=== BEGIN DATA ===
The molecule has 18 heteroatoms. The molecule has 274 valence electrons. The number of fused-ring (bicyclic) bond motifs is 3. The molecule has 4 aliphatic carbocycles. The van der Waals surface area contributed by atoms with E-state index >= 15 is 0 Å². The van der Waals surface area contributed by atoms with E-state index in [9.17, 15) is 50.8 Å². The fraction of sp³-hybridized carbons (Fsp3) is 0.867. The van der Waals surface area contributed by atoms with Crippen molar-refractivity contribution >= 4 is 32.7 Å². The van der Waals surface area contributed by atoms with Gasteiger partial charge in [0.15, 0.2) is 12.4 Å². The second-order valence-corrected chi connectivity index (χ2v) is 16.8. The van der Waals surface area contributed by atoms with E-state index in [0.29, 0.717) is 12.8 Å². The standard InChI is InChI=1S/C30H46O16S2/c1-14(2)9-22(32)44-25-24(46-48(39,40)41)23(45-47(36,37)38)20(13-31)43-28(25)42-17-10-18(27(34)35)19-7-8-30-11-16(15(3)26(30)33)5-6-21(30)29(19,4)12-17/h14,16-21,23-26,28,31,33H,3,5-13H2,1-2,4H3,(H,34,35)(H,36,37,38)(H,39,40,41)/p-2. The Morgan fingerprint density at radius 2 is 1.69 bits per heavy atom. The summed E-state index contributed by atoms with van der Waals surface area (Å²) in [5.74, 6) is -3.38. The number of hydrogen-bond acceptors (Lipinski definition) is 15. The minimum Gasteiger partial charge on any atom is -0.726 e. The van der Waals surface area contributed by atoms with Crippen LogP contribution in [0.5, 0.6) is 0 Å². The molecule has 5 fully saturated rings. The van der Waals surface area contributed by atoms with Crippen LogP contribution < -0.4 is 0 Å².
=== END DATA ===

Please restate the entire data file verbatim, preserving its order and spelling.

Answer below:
The molecule has 18 heteroatoms. The molecule has 274 valence electrons. The number of fused-ring (bicyclic) bond motifs is 3. The molecule has 4 aliphatic carbocycles. The van der Waals surface area contributed by atoms with E-state index >= 15 is 0 Å². The van der Waals surface area contributed by atoms with E-state index in [9.17, 15) is 50.8 Å². The fraction of sp³-hybridized carbons (Fsp3) is 0.867. The van der Waals surface area contributed by atoms with Crippen molar-refractivity contribution >= 4 is 32.7 Å². The van der Waals surface area contributed by atoms with Gasteiger partial charge in [0.15, 0.2) is 12.4 Å². The second-order valence-corrected chi connectivity index (χ2v) is 16.8. The van der Waals surface area contributed by atoms with E-state index in [0.29, 0.717) is 12.8 Å². The standard InChI is InChI=1S/C30H46O16S2/c1-14(2)9-22(32)44-25-24(46-48(39,40)41)23(45-47(36,37)38)20(13-31)43-28(25)42-17-10-18(27(34)35)19-7-8-30-11-16(15(3)26(30)33)5-6-21(30)29(19,4)12-17/h14,16-21,23-26,28,31,33H,3,5-13H2,1-2,4H3,(H,34,35)(H,36,37,38)(H,39,40,41)/p-2. The Morgan fingerprint density at radius 2 is 1.69 bits per heavy atom. The summed E-state index contributed by atoms with van der Waals surface area (Å²) in [5.74, 6) is -3.38. The number of hydrogen-bond acceptors (Lipinski definition) is 15. The minimum Gasteiger partial charge on any atom is -0.726 e. The van der Waals surface area contributed by atoms with Crippen LogP contribution in [0.5, 0.6) is 0 Å². The molecule has 5 fully saturated rings. The van der Waals surface area contributed by atoms with Crippen LogP contribution < -0.4 is 0 Å².